The Worst Offensive Month in Royals Team History

I didn’t realize the Royals have lost nine games in a row. When it’s come to disappointing baseball, most of my attention was focused on teams like the Blue Jays, Giants, Mets, and Mariners. Every team mentioned here has under-performed, but sure enough, the Royals stand at 7-16, with baseball’s worst record. The upside, I suppose, is that they were once 7-7, but that’s damning with faint praise, since losing nine straight can derail even a wonderful season. The Royals have had a horrible week and a half.

As you examine things, it’s not like the Royals have experienced some kind of team-wide collapse. The defensive metrics paint a confusing picture, and the rotation has been better than the bullpen, but the Royals’ run prevention has surprisingly been a tiny bit better than average. The Royals aren’t out there just constantly getting smoked. Nearly the entirety of the problem is captured by the headline just above. Hitting. Teams need to hit. The Royals haven’t hit. It’s not unreasonable to suggest they’ve actually hit worse than ever.

The Royals are tied for seventh in terms of fewest runs allowed. They’re perfectly even with both the Orioles and the Phillies. However, the Royals are dead last in runs scored, and that doesn’t paint the whole picture, because the team in second-to-last place has outscored the Royals by 24. The difference between the Royals and 29th place is the same as the difference between 29th place and 14th. Here’s every offense in baseball, for April, expressed in average runs per game:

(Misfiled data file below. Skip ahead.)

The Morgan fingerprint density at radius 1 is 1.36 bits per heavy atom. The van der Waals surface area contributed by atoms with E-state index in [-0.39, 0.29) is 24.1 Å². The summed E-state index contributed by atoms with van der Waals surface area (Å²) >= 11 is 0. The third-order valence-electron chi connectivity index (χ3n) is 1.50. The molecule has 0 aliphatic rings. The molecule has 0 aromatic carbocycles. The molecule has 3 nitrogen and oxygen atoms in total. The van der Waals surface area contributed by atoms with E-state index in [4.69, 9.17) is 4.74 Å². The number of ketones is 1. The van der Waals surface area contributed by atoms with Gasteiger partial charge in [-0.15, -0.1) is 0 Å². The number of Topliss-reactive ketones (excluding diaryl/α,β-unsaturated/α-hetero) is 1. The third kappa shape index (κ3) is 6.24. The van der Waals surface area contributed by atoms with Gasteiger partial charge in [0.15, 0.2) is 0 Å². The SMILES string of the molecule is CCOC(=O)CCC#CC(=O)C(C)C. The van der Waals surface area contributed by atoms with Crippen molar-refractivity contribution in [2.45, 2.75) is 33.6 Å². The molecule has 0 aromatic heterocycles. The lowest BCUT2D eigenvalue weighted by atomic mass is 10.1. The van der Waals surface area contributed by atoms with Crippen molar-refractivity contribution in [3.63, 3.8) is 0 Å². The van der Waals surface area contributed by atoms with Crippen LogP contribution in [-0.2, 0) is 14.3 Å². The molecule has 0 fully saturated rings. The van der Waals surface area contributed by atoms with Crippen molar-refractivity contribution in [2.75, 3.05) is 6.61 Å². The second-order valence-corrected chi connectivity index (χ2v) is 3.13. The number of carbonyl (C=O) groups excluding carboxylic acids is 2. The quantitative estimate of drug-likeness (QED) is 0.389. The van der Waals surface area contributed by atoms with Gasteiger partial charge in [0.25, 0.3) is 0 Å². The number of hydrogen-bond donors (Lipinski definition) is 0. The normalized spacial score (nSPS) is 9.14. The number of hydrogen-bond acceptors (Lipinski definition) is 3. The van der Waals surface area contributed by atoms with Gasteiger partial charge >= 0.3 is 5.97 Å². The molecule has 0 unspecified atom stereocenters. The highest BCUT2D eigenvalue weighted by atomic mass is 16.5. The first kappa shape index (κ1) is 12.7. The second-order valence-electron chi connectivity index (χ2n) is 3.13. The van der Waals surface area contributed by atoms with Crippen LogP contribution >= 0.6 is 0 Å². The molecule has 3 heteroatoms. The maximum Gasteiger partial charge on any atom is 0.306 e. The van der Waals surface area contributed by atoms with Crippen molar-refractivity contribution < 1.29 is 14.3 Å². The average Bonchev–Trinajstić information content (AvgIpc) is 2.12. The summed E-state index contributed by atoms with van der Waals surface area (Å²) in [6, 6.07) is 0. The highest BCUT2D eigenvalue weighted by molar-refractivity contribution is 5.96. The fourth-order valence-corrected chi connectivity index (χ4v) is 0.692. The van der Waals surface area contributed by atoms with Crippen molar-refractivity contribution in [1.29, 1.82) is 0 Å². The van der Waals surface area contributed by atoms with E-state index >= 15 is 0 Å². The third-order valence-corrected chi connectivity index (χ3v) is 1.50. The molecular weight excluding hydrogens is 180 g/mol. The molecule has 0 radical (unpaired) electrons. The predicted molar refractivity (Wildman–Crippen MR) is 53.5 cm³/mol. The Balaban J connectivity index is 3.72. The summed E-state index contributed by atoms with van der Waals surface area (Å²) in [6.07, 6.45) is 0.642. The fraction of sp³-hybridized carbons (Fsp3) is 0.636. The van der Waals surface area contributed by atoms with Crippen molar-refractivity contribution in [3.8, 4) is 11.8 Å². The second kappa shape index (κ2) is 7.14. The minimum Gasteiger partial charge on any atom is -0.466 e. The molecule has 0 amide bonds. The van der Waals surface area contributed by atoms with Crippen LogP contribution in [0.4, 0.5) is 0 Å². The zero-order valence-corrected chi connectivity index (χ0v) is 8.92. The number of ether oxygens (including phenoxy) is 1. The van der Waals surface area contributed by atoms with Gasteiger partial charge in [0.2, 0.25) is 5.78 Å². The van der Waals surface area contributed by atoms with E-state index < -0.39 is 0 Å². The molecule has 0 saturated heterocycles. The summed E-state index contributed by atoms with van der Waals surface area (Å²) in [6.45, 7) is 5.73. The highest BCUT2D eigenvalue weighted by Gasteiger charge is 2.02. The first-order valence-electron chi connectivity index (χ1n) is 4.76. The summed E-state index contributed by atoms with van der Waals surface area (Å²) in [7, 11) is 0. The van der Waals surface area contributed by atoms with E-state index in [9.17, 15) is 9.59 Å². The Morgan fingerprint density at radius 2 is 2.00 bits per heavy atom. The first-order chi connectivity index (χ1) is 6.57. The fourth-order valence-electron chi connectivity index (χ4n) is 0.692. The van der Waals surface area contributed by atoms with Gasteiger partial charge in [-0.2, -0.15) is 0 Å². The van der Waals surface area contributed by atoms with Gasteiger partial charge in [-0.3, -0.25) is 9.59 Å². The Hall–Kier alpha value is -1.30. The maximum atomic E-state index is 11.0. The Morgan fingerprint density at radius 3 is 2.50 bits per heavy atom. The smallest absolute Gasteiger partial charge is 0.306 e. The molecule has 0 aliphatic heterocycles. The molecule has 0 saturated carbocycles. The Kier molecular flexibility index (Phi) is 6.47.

Maybe if I’d slept more, or had something different to eat, this article would be a happy one, about the Nationals. There’s a story at the front of that plot, but there’s also a story at the back, with the Royals so far behind the Giants. It’s been a problem of both reaching base, and advancing after having reached. Baseball-Reference tracks a stat that measures the percentage of baserunners that eventually score. There’s a clear relationship between this plot and that one above.

The Royals have scored just 20% of their baserunners. That’s five points behind the next-worst team, 10 points behind the average team, and an incredible 19 points behind the best team. How have the Nationals already outscored the Royals by more than 100 runs? Pick something an offense can do well. The Nationals have done that thing better than the Royals have. I haven’t actually fact-checked the extent to which that statement is true, but I’m pretty comfortable assuming it holds up without looking at the full scope of the data. One offense has been a juggernaut. The other has been a juggernaught nevermind, that’s terrible